PMI’s actions force us to ask harder questions around which companies are ‘good’ today and how to weigh certain impacts against one another. For example, electric vehicles are often heralded for reducing dependence on fossil fuels, but mining for nickel and cobalt (necessary for lithium ion batteries) results in significant “resource depletion, global warming, ecological toxicity, and human health impacts” (often far from US shores). As with politics, corporate social responsibility (CSR) discourse is too often lacking nuance and acknowledgement of a middle ground. PMI acknowledges climate change, is committed to measurable goals regarding reducing its climate impact, and is a proven leader among large multinational companies in tackling the climate problem head-on. The company should devote more efforts to leading CSR panels, publications, and committees to change the public narrative around the company and spread best practices. They should continue to press on the climate front, proving that organizations can evolve from CSR laggards to leaders, and force a more nuanced debate around what constitutes responsible corporate citizenship. Is setting up kiosks next to schools ever forgivable? No, and PMI should stop these sales tactics. But so long as people in the world are smoking, we’d rather those cigarettes come from PMI’s value chain than anyone else’s. (783 words).
 Centers for Disease Control and Prevention, “Fast Facts: Smoking and Tobacco Use.” https://www.cdc.gov/tobacco/data_statistics/fact_sheets/fast_facts/index.htm, accessed November 12, 2017.
 Dan Harris and Chris Kilmer, “Is Big Tobacco in US Targeting Youth in Indonesia,” ABC News, ABC, July 10, 2012. http://abcnews.go.com/International/big-tobacco-targeting-youth-indonesia/story?id=16712181, accessed November 12, 2017.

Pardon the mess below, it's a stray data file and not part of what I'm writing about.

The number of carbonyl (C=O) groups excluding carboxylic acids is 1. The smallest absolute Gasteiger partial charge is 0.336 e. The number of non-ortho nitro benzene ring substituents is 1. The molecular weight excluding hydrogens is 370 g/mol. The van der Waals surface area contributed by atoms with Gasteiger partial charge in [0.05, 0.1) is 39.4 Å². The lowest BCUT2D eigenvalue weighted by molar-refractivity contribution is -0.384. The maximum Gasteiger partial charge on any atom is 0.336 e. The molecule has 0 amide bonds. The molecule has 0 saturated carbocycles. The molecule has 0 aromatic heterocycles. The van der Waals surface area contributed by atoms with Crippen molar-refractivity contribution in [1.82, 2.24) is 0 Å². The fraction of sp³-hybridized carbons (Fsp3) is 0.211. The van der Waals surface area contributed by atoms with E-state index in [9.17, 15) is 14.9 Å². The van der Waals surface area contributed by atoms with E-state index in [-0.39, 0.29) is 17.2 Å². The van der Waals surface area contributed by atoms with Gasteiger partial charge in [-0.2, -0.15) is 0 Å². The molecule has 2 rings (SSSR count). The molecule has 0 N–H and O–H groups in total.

“Tobacco,” Last Week Tonight with John Oliver, HBO, February 15, 2015, hosted by John Oliver. Accessed via HBO GO November 12, 2017.
 Philip Morris International, “Climate A-List Company,” https://www.pmi.com/sustainability/pmi-and-the-environment/climate-a-list-company, accessed November 11, 2017.
 “Philip Morris International Recognized for Environmental Leadership on CDP’s A List for Climate and Water,” Business Wire, October 24, 2017. http://markets.businessinsider.com/news/stocks/philip-morris-international-recognized-for-environmental-leadership-on-cdp-s-a-list-for-climate-and-water-1005417819 accessed November 12, 2017.
 Philip Morris International, “CDP 2017 Climate Change 2017 Information Request,” December 31, 2016: 24. https://www.pmi.com/resources/docs/default-source/pmi-sustainability/cdp-climate-change-2017-information-request.pdf?sfvrsn=731983b5_2 accessed November 11, 2017.
 Ibid: 27.
 Chris Martin and Emily Chasan, “Philip Morris Joins Growing Group of Carbon-Pricing Corporations,” Bloomberg News, October 12, 2017. https://www.bloomberg.com/news/articles/2017-10-12/philip-morris-joins-growing-group-of-carbon-pricing-corporations accessed November 13, 2017.
 Philip Morris International, “CDP 2017 Climate Change 2017 Information Request,” December 31, 2016: 1. https://www.pmi.com/resources/docs/default-source/pmi-sustainability/cdp-climate-change-2017-information-request.pdf?sfvrsn=731983b5_2 accessed November 11, 2017.
 Henderson, R. M., et al, Climate Change in 2017: Implications for Business (HBS No. 317-032): 8.
 United States Environmental Protection Agency, “Application of LifeCycle Assessment to Nanoscale Technology: Lithium-ion Batteries for Electric Vehicles,” April 24, 2013. https://www.epa.gov/sites/production/files/2014-01/documents/lithium_batteries_lca.pdf accessed November 12, 2017.